(full paper is archived in the Miller Library)
Title: Induction of the heat shock response in Psolus squamatus under conditions of heat and salinity stress
Student Author(s): Shin, Christine
Faculty Advisor(s): Levine, R. Paul.
Location: Final Papers Biology 175H
Date: June 1993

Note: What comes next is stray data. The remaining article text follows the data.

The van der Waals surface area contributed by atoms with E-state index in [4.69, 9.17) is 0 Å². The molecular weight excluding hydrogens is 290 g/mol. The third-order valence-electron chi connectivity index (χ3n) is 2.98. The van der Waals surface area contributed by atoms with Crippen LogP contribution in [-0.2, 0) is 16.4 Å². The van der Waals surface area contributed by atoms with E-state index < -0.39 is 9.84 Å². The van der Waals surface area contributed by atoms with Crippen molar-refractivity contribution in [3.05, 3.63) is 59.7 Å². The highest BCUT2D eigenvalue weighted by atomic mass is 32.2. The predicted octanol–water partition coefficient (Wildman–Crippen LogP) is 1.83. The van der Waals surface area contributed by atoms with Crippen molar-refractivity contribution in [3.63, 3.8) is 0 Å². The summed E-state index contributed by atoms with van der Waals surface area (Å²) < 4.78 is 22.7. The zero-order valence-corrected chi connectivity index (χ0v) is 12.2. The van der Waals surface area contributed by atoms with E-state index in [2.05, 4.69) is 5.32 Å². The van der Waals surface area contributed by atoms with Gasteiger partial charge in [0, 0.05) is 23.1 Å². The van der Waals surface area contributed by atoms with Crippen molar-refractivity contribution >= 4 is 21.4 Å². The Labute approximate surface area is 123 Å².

Abstract: The heat shock response is a universal phenomenon in which an environmental stressor causes an animal to produce large quantities of heat shock proteins or HSP's. These proteins are thought to protect the cells from the damaging effects of stress, allowing the organism to recover from the shock and survive. In this study, the heat shock response was studied using the western blotting technique in the benthic sea cucumber, Psolus squamatus. An initial screening of the proteins from an unshocked specimen revealed a total of five proteins that cross-react with the anti-heat shock protein 60 antibody. P. squamatus generally lives in temperatures between 4 degrees C and 7 degrees C and in an ocean water salinity of 33.2 ppt. heat shocking the animals along a temperature gradient revealed that heat shock protein 60 production can be induced at 13 degrees C, but protein synthesis appears to shut down and protein degredation may occur at super-ambient temperatures such as 20 degrees C. Death occurs at 22 C. Salinity shock was at 10 g/L above and below the natural salinity of 33.2 g/L. Results of the salinity shock appear a little more ambiguous and further study needs to be done before any conclusions are drawn.